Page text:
Sunderland manager Lee Johnson has been speaking in relation to his thoughts on how addictive substances are being used and abused by not only his players but across the English Football League and in Europe.

Originally coming from Sweden, ‘Snus’ is an oral tobacco product which is similar to the packaging used when distributing teabag’s. It is made from pulverised or ground leaves and is directly consumed by placing the substance under the top lip in one’s mouth.

Johnson spoke how the highly addictive nature of snus is comparable to smoking four or five cigarettes a day.

Snus is not currently considered an illegal substance, however the UK and European Union banned the ability to sell the substance back in 1992. Sweden remain one country whereby it is still legal to sell and distribute the commodity.

The matter of consuming the substance is harmful and impacts individuals at the professional level of sport, Johnson continued by expressing how it can affect both a players’ physical health and mental well-being.

“I have not tried it myself, but having spoken to the players, the worry for me is it is so highly addictive,” Johnson told talkSPORT.

“I have had players who are so highly addicted that they are in hospital overnight with something else, maybe an operation, and are begging the doctors and nurses to get them a tub – or otherwise they say they are going to run out of bed and get (it) themselves when they have just had a knee operation.

“It is so highly addictive that it comes to the forefront of our minds which then becomes dangerous.”

Sport is considered to be problematic when considering addictive behaviours due to the competitive mindset that it fosters amongst those competing for places within a team environment, or individuals trying to gain an advantage to better those they are competing against.

The use of ‘Snus’ is considered as well as the impact of hidden addictive behaviours such as gambling and gaming within our ‘Introduction to Sports Psychotherapy’ online course. More on the matters Lee Johnson has spoken about with regards to ‘Snus’ and how it’s consumption can have implications on his players can be found within Module 4, available now for pre-order (Released October 29th).

‘Snus’ – Distributed similarly to tea-bag packaging.

Although it may seem that this immediate high combined with a lasting calming effect for a performance enhancing composed feeling in-game. The medical findings make for grim reading.

The use of snus has been associated with adverse health outcomes such as obesity (Norberg et al., 2006), the development of type 2-diabetes (Carlsson et al., 2017), experiences of heart failure after pro-longed use (Arefalk et al., 2012), and oesophageal and rectal cancer (Araghi et al., 2017).

“You are messing with the balance of the body and mind, that is the biggest thing for me in terms of development. You will find that some players have two or three ‘snus’ sachets under their lip, but then they are taking caffeine tablets, so it is giving themselves that calming effect.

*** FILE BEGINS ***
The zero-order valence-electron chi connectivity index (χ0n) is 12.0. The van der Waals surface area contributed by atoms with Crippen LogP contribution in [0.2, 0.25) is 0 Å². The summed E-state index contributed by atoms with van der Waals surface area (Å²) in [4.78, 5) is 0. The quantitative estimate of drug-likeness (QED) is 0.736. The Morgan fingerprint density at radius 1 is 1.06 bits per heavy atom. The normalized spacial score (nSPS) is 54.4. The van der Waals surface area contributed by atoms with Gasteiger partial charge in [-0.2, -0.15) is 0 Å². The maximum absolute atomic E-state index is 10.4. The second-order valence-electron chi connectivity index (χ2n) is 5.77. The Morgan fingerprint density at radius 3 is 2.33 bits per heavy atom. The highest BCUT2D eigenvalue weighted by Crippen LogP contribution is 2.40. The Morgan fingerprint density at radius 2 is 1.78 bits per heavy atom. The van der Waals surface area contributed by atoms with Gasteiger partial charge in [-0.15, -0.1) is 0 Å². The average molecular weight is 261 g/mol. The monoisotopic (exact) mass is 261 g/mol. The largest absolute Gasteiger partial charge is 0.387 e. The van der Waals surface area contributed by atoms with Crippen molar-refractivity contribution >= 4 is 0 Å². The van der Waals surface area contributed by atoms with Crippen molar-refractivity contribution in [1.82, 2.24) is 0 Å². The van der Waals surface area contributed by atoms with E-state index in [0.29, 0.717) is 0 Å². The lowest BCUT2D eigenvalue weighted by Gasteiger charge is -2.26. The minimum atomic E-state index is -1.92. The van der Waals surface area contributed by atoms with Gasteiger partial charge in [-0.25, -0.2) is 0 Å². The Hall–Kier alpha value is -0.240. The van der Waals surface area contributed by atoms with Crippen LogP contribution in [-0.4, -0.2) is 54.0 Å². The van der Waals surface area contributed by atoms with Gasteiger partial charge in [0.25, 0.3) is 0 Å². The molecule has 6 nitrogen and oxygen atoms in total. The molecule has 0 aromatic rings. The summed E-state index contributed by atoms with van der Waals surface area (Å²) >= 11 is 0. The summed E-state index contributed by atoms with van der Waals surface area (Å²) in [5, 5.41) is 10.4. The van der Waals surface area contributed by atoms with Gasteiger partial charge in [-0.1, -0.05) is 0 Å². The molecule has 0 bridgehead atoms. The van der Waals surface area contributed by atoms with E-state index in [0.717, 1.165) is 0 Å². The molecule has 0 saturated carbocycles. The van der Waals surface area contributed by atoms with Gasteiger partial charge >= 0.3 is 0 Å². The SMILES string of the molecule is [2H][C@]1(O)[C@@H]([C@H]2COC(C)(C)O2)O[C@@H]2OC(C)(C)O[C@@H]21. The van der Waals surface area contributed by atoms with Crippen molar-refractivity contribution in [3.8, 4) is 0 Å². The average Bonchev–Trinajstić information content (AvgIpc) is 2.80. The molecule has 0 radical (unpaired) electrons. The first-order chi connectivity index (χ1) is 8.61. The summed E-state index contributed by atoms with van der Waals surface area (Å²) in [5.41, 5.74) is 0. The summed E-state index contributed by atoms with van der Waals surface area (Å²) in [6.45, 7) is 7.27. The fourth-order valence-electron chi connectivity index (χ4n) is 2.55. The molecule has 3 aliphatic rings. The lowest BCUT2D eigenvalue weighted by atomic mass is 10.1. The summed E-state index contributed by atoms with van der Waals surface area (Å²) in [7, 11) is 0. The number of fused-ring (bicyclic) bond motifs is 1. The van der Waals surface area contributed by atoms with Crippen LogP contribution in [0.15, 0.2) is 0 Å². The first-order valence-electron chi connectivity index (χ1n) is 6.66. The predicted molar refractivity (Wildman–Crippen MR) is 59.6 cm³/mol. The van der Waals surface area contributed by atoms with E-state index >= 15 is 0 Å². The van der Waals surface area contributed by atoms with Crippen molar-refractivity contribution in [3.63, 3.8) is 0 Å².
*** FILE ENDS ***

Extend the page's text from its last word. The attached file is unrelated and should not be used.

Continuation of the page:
(With) so many spikes in the body, sort of balance if you like, I don’t believe it is conducive to top performance, but more important it is not conducive to the player being healthy for a long period of time.

I see how many players are actually on it – you could probably go to maybe a third or half of a dressing room. I think they are uneducated on the negatives towards it.”

Education on the impact substances and addictive behaviours can have within sport is crucial to not only professional sportsmen and women across a variety of sports, but also the next generation coming through Football academies, Dance academies and individuals involved in sport through academia.

Ensuring that individuals are aware of the negative impact that substance abuse in the form of legal high’s such as ‘Snus’ can have on an individual’s physical and mental health is the best way to ensure use of highly addictive and destructive legal substances is reduced and eventually eradicated from the world of sport.


  • Araghi, M., Galanti, M. R., Lundberg, M., Liu, Z., Ye, W., Lager, A., … & Magnusson, C. (2017). Smokeless tobacco (snus) use and colorectal cancer incidence and survival: Results from nine pooled cohorts. Scandinavian journal of public health, 45(8), 741-748.
  • Arefalk, G., Hergens, M. P., Ingelsson, E., Ärnlöv, J., Michaelsson, K., Lind, L., … & Sundström, J. (2012). Smokeless tobacco (snus) and risk of heart failure: results from two Swedish cohorts. European journal of preventive cardiology, 19(5), 1120-1127.
  • Carlsson, S., Andersson, T., Araghi, M., Galanti, R., Lager, A., Lundberg, M., … & Magnusson, C. (2017). Smokeless tobacco (snus) is associated with an increased risk of type 2 diabetes: results from five pooled cohorts. Journal of internal medicine, 281(4), 398-406.
  • Norberg, M., Stenlund, H., Lindahl, B., Boman, K., & Weinehall, L. (2006). Contribution of Swedish moist snuff to the metabolic syndrome: a wolf in sheep’s clothing?. Scandinavian journal of public health, 34(6), 576-583.